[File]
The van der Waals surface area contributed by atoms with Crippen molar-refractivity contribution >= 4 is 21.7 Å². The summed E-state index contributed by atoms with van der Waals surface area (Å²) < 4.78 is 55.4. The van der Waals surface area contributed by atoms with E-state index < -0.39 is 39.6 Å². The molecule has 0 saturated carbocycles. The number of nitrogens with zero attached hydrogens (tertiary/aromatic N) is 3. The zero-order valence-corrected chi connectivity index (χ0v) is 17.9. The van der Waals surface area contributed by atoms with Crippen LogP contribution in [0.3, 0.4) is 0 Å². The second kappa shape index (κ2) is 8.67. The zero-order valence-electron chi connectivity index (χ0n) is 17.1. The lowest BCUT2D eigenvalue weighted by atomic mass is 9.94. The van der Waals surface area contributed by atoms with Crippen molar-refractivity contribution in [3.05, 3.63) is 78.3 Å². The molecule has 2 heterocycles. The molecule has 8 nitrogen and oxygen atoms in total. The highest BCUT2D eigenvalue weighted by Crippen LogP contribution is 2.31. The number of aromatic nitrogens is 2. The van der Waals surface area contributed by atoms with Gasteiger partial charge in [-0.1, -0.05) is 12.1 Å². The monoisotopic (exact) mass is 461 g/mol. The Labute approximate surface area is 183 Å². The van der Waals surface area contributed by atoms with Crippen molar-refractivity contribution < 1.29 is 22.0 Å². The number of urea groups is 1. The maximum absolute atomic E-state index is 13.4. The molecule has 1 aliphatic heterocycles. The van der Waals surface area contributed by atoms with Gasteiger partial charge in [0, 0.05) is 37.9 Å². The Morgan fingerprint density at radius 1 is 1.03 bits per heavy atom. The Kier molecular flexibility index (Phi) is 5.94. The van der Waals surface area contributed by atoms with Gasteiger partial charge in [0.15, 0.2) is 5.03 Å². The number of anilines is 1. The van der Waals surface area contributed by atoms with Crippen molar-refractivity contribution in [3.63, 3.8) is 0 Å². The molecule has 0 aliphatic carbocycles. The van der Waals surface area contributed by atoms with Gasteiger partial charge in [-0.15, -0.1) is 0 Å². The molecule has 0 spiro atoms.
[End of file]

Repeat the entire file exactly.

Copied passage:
The van der Waals surface area contributed by atoms with Crippen molar-refractivity contribution >= 4 is 21.7 Å². The summed E-state index contributed by atoms with van der Waals surface area (Å²) < 4.78 is 55.4. The van der Waals surface area contributed by atoms with E-state index < -0.39 is 39.6 Å². The molecule has 0 saturated carbocycles. The number of nitrogens with zero attached hydrogens (tertiary/aromatic N) is 3. The zero-order valence-corrected chi connectivity index (χ0v) is 17.9. The van der Waals surface area contributed by atoms with Crippen LogP contribution in [0.3, 0.4) is 0 Å². The second kappa shape index (κ2) is 8.67. The zero-order valence-electron chi connectivity index (χ0n) is 17.1. The lowest BCUT2D eigenvalue weighted by atomic mass is 9.94. The van der Waals surface area contributed by atoms with Crippen molar-refractivity contribution in [3.05, 3.63) is 78.3 Å². The molecule has 2 heterocycles. The molecule has 8 nitrogen and oxygen atoms in total. The highest BCUT2D eigenvalue weighted by Crippen LogP contribution is 2.31. The number of aromatic nitrogens is 2. The van der Waals surface area contributed by atoms with Gasteiger partial charge in [-0.1, -0.05) is 12.1 Å². The monoisotopic (exact) mass is 461 g/mol. The Labute approximate surface area is 183 Å². The van der Waals surface area contributed by atoms with Crippen molar-refractivity contribution < 1.29 is 22.0 Å². The number of urea groups is 1. The maximum absolute atomic E-state index is 13.4. The molecule has 1 aliphatic heterocycles. The van der Waals surface area contributed by atoms with Gasteiger partial charge in [0, 0.05) is 37.9 Å². The Morgan fingerprint density at radius 1 is 1.03 bits per heavy atom. The Kier molecular flexibility index (Phi) is 5.94. The van der Waals surface area contributed by atoms with Gasteiger partial charge in [0.15, 0.2) is 5.03 Å². The number of anilines is 1. The van der Waals surface area contributed by atoms with Crippen molar-refractivity contribution in [3.63, 3.8) is 0 Å². The molecule has 0 aliphatic carbocycles. The van der Waals surface area contributed by atoms with Gasteiger partial charge in [-0.15, -0.1) is 0 Å². The molecule has 0 spiro atoms.